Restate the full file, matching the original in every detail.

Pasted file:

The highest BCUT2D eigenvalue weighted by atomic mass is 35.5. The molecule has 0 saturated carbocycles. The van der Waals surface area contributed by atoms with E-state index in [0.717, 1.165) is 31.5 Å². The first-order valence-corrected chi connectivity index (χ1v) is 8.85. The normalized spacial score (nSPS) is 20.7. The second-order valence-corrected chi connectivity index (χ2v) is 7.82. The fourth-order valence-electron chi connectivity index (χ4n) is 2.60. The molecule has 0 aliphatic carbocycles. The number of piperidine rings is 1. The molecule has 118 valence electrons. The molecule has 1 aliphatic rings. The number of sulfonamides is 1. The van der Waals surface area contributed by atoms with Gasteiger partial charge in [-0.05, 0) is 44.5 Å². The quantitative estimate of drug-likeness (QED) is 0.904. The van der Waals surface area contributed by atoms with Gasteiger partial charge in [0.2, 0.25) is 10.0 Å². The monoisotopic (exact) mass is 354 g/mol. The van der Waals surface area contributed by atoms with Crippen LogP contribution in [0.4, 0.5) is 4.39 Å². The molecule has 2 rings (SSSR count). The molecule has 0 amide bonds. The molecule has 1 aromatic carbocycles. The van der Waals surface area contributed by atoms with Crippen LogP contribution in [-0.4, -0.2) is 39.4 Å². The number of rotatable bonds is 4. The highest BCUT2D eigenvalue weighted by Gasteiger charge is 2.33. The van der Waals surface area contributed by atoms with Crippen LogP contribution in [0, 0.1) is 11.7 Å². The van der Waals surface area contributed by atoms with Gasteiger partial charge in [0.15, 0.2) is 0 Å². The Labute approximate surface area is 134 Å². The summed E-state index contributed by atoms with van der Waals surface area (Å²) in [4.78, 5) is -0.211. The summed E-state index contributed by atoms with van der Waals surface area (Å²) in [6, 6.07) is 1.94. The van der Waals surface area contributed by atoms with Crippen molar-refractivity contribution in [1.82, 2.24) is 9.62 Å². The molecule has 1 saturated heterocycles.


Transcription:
The highest BCUT2D eigenvalue weighted by atomic mass is 35.5. The molecule has 0 saturated carbocycles. The van der Waals surface area contributed by atoms with E-state index in [0.717, 1.165) is 31.5 Å². The first-order valence-corrected chi connectivity index (χ1v) is 8.85. The normalized spacial score (nSPS) is 20.7. The second-order valence-corrected chi connectivity index (χ2v) is 7.82. The fourth-order valence-electron chi connectivity index (χ4n) is 2.60. The molecule has 0 aliphatic carbocycles. The number of piperidine rings is 1. The molecule has 118 valence electrons. The molecule has 1 aliphatic rings. The number of sulfonamides is 1. The van der Waals surface area contributed by atoms with Gasteiger partial charge in [-0.05, 0) is 44.5 Å². The quantitative estimate of drug-likeness (QED) is 0.904. The van der Waals surface area contributed by atoms with Gasteiger partial charge in [0.2, 0.25) is 10.0 Å². The monoisotopic (exact) mass is 354 g/mol. The van der Waals surface area contributed by atoms with Crippen LogP contribution in [0.4, 0.5) is 4.39 Å². The molecule has 2 rings (SSSR count). The molecule has 0 amide bonds. The molecule has 1 aromatic carbocycles. The van der Waals surface area contributed by atoms with Crippen LogP contribution in [-0.4, -0.2) is 39.4 Å². The number of rotatable bonds is 4. The highest BCUT2D eigenvalue weighted by Gasteiger charge is 2.33. The van der Waals surface area contributed by atoms with Crippen LogP contribution in [0, 0.1) is 11.7 Å². The van der Waals surface area contributed by atoms with Gasteiger partial charge in [0.15, 0.2) is 0 Å². The Labute approximate surface area is 134 Å². The summed E-state index contributed by atoms with van der Waals surface area (Å²) in [4.78, 5) is -0.211. The summed E-state index contributed by atoms with van der Waals surface area (Å²) in [6, 6.07) is 1.94. The van der Waals surface area contributed by atoms with Crippen molar-refractivity contribution in [1.82, 2.24) is 9.62 Å². The molecule has 1 saturated heterocycles.